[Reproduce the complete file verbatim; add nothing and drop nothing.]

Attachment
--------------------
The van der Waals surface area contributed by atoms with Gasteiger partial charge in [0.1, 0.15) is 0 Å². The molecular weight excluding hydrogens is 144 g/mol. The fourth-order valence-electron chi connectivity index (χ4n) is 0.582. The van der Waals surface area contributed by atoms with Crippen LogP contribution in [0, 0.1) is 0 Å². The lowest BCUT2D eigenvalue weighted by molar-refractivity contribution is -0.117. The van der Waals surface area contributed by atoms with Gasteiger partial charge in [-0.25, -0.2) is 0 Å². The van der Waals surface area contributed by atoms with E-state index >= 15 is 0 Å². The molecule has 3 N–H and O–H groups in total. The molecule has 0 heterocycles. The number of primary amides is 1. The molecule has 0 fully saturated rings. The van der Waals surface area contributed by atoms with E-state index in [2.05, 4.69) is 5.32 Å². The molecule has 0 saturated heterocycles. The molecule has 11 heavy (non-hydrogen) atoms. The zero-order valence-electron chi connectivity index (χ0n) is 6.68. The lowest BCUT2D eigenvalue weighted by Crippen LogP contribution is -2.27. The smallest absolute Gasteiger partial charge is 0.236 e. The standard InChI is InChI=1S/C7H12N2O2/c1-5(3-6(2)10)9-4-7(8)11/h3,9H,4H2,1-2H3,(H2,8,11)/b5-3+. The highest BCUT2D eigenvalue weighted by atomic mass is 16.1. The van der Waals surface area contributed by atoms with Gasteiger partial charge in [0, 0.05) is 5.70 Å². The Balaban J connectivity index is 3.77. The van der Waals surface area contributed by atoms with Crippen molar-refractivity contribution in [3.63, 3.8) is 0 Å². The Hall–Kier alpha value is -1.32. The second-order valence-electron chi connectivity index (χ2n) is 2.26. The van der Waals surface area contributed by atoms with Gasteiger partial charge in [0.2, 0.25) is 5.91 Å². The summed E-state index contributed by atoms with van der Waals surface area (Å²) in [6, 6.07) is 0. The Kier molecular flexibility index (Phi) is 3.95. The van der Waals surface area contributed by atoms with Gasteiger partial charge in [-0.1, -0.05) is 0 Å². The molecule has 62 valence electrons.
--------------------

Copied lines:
The van der Waals surface area contributed by atoms with Gasteiger partial charge in [0.1, 0.15) is 0 Å². The molecular weight excluding hydrogens is 144 g/mol. The fourth-order valence-electron chi connectivity index (χ4n) is 0.582. The van der Waals surface area contributed by atoms with Crippen LogP contribution in [0, 0.1) is 0 Å². The lowest BCUT2D eigenvalue weighted by molar-refractivity contribution is -0.117. The van der Waals surface area contributed by atoms with Gasteiger partial charge in [-0.25, -0.2) is 0 Å². The van der Waals surface area contributed by atoms with E-state index >= 15 is 0 Å². The molecule has 3 N–H and O–H groups in total. The molecule has 0 heterocycles. The number of primary amides is 1. The molecule has 0 fully saturated rings. The van der Waals surface area contributed by atoms with E-state index in [2.05, 4.69) is 5.32 Å². The molecule has 0 saturated heterocycles. The molecule has 11 heavy (non-hydrogen) atoms. The zero-order valence-electron chi connectivity index (χ0n) is 6.68. The lowest BCUT2D eigenvalue weighted by Crippen LogP contribution is -2.27. The smallest absolute Gasteiger partial charge is 0.236 e. The standard InChI is InChI=1S/C7H12N2O2/c1-5(3-6(2)10)9-4-7(8)11/h3,9H,4H2,1-2H3,(H2,8,11)/b5-3+. The highest BCUT2D eigenvalue weighted by atomic mass is 16.1. The van der Waals surface area contributed by atoms with Gasteiger partial charge in [0, 0.05) is 5.70 Å². The Balaban J connectivity index is 3.77. The van der Waals surface area contributed by atoms with Crippen molar-refractivity contribution in [3.63, 3.8) is 0 Å². The Hall–Kier alpha value is -1.32. The second-order valence-electron chi connectivity index (χ2n) is 2.26. The van der Waals surface area contributed by atoms with Gasteiger partial charge in [0.2, 0.25) is 5.91 Å². The summed E-state index contributed by atoms with van der Waals surface area (Å²) in [6, 6.07) is 0. The Kier molecular flexibility index (Phi) is 3.95. The van der Waals surface area contributed by atoms with Gasteiger partial charge in [-0.1, -0.05) is 0 Å². The molecule has 62 valence electrons.